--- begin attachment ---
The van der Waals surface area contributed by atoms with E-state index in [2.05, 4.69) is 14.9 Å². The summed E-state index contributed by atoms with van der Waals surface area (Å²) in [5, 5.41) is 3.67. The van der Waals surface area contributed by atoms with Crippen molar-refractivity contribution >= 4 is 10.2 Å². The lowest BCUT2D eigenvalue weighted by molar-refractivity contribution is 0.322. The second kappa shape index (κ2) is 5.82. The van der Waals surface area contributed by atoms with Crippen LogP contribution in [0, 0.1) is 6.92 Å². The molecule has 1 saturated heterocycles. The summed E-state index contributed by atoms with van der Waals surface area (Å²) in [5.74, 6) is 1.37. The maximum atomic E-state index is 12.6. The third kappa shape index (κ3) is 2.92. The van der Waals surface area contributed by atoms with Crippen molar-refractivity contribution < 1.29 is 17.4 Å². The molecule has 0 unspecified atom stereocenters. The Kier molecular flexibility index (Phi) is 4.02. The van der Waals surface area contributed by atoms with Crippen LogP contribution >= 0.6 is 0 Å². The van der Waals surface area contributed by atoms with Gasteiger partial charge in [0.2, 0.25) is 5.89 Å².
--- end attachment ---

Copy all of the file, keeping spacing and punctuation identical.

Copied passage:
The van der Waals surface area contributed by atoms with E-state index in [2.05, 4.69) is 14.9 Å². The summed E-state index contributed by atoms with van der Waals surface area (Å²) in [5, 5.41) is 3.67. The van der Waals surface area contributed by atoms with Crippen molar-refractivity contribution >= 4 is 10.2 Å². The lowest BCUT2D eigenvalue weighted by molar-refractivity contribution is 0.322. The second kappa shape index (κ2) is 5.82. The van der Waals surface area contributed by atoms with Crippen LogP contribution in [0, 0.1) is 6.92 Å². The molecule has 1 saturated heterocycles. The summed E-state index contributed by atoms with van der Waals surface area (Å²) in [5.74, 6) is 1.37. The maximum atomic E-state index is 12.6. The third kappa shape index (κ3) is 2.92. The van der Waals surface area contributed by atoms with Crippen molar-refractivity contribution < 1.29 is 17.4 Å². The molecule has 0 unspecified atom stereocenters. The Kier molecular flexibility index (Phi) is 4.02. The van der Waals surface area contributed by atoms with Crippen LogP contribution >= 0.6 is 0 Å². The van der Waals surface area contributed by atoms with Gasteiger partial charge in [0.2, 0.25) is 5.89 Å².